Quick Telecast
Expect News First

Can Covid affect your sleep and what to do about it?

0 49


If you’ve got Covid, you might want to just ‘sleep it off’ – but what if you can’t? (Picture: Getty)

Although the UK is transitioning from a pandemic to an endemic, with free Covid-19 testing now scrapped, coronavirus is still very much circulating.

Some have reported that they found Covid-19 stopped them from getting the necessary amount of sleep.

But is there a link between the virus and sleep – and what can you do to ensure you get a good night’s kip?

Here is everything you need to know.

Does Covid affect your sleep?

There are many health experts and reports suggest that Covid-19 can have an impact on your sleep.

As Your Covid Recovery states: ‘Many people recovering from Covid-19 notice that their sleep has changed when compared to their sleep before they became unwell.

To view this video please enable JavaScript, and consider upgrading to a web
browser that
supports HTML5
video

‘Some people find it difficult to fall asleep or stay asleep, and others find they wake up earlier than usual and can’t get back to sleep.’

The reason for Covid-19 affecting your sleep is partly because many of the common symptoms associated can keep a person up out of discomfort.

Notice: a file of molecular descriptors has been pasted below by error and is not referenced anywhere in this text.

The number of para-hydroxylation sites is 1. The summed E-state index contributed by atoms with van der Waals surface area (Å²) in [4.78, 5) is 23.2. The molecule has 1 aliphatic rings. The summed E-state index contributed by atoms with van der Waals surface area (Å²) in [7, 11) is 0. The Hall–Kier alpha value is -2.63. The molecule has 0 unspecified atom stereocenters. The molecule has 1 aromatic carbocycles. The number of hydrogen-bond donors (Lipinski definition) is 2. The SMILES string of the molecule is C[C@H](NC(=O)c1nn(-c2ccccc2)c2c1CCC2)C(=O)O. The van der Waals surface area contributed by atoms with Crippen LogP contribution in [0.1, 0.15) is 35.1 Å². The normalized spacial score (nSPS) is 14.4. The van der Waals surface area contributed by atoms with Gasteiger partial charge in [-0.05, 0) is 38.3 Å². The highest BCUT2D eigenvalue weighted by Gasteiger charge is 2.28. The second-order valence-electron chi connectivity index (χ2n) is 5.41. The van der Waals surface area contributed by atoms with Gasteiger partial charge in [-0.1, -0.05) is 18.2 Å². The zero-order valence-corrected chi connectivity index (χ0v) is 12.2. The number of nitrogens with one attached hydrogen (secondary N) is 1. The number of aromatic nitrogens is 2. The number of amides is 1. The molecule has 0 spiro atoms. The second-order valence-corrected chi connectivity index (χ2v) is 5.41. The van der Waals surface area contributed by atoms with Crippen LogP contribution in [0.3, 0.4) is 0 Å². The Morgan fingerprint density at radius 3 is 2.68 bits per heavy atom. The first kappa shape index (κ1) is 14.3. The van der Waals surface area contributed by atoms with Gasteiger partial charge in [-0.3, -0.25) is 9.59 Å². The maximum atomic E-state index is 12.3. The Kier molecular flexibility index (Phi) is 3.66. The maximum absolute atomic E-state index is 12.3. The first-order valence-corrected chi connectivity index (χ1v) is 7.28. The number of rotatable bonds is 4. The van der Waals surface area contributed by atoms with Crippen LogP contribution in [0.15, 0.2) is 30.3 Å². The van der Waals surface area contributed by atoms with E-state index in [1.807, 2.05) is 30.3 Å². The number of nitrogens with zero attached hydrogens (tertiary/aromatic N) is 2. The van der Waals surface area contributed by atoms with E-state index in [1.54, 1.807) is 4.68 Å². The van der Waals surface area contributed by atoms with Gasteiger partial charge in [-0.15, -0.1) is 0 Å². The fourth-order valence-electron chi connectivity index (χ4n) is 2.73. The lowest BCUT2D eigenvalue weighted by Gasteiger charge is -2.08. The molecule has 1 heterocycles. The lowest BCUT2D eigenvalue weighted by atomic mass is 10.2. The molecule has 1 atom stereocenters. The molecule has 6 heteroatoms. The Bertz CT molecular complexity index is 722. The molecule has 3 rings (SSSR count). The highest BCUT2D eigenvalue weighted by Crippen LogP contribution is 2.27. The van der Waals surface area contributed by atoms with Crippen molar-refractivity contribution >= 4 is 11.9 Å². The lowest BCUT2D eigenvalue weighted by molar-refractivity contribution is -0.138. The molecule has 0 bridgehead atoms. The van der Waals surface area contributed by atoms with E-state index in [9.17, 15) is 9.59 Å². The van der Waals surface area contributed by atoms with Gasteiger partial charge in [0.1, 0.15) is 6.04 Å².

Symptoms include breathlessness, a dry cough, and fever; all of which can make it difficult to sleep.

Another common symptom is fatigue which can lead to daytime sleep, disrupting your sleep cycle and making it difficult to get back on track.

If you currently have – or recently have had – Covid-19 and are concerned your sleeping patterns might be impacted in the long run, it’s not uncommon to see a shift in sleep when you’ve been unwell.

Having any illness can have an impact on your sleep – be it the amount you get or the quality of sleep.

The symptoms of Covid aren’t conducive to a good sleep (Picture: Getty)

NHS Scotland explains: ‘During any illness it’s common to sleep more as your body fights the infection.

‘While you’re recovering, it’s also common to have disturbed sleep patterns. You may struggle to get back into a good routine.’

How to sleep better with Covid